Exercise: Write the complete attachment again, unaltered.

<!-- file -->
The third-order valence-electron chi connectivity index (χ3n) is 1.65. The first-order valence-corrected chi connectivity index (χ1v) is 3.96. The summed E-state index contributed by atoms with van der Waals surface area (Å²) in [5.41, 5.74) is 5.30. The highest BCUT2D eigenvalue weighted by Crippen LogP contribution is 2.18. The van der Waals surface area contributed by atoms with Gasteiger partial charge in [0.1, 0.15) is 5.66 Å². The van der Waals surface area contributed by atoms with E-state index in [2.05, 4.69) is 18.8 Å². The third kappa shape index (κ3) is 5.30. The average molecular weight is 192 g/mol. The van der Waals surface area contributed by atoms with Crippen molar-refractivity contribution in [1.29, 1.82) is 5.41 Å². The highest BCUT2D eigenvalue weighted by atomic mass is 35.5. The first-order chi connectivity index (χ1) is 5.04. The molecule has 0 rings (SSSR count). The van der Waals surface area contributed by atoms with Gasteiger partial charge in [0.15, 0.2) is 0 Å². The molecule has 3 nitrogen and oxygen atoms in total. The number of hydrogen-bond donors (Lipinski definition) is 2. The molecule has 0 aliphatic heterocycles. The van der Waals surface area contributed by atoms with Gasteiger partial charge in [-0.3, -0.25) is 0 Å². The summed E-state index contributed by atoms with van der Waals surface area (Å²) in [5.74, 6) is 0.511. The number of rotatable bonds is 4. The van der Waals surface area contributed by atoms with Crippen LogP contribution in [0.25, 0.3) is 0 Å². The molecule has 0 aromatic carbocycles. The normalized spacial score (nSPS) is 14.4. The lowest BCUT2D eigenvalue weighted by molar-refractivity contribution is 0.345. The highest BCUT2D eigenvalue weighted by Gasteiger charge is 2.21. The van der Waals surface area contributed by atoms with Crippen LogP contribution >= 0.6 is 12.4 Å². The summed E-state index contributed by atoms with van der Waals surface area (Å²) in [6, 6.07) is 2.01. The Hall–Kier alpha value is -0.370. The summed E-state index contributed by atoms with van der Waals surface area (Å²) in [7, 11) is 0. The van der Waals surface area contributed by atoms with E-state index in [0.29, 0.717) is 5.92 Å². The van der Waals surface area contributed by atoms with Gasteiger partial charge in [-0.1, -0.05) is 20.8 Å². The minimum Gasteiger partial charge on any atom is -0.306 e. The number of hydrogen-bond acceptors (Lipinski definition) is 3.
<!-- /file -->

The third-order valence-electron chi connectivity index (χ3n) is 1.65. The first-order valence-corrected chi connectivity index (χ1v) is 3.96. The summed E-state index contributed by atoms with van der Waals surface area (Å²) in [5.41, 5.74) is 5.30. The highest BCUT2D eigenvalue weighted by Crippen LogP contribution is 2.18. The van der Waals surface area contributed by atoms with Gasteiger partial charge in [0.1, 0.15) is 5.66 Å². The van der Waals surface area contributed by atoms with E-state index in [2.05, 4.69) is 18.8 Å². The third kappa shape index (κ3) is 5.30. The average molecular weight is 192 g/mol. The van der Waals surface area contributed by atoms with Crippen molar-refractivity contribution in [1.29, 1.82) is 5.41 Å². The highest BCUT2D eigenvalue weighted by atomic mass is 35.5. The first-order chi connectivity index (χ1) is 5.04. The molecule has 0 rings (SSSR count). The van der Waals surface area contributed by atoms with Gasteiger partial charge in [0.15, 0.2) is 0 Å². The molecule has 3 nitrogen and oxygen atoms in total. The number of hydrogen-bond donors (Lipinski definition) is 2. The molecule has 0 aliphatic heterocycles. The van der Waals surface area contributed by atoms with Gasteiger partial charge in [-0.3, -0.25) is 0 Å². The summed E-state index contributed by atoms with van der Waals surface area (Å²) in [5.74, 6) is 0.511. The number of rotatable bonds is 4. The van der Waals surface area contributed by atoms with Crippen LogP contribution in [0.25, 0.3) is 0 Å². The molecule has 0 aromatic carbocycles. The normalized spacial score (nSPS) is 14.4. The lowest BCUT2D eigenvalue weighted by molar-refractivity contribution is 0.345. The highest BCUT2D eigenvalue weighted by Gasteiger charge is 2.21. The van der Waals surface area contributed by atoms with Crippen LogP contribution >= 0.6 is 12.4 Å². The summed E-state index contributed by atoms with van der Waals surface area (Å²) in [6, 6.07) is 2.01. The Hall–Kier alpha value is -0.370. The summed E-state index contributed by atoms with van der Waals surface area (Å²) in [7, 11) is 0. The van der Waals surface area contributed by atoms with E-state index in [0.29, 0.717) is 5.92 Å². The van der Waals surface area contributed by atoms with Gasteiger partial charge in [-0.1, -0.05) is 20.8 Å². The minimum Gasteiger partial charge on any atom is -0.306 e. The number of hydrogen-bond acceptors (Lipinski definition) is 3.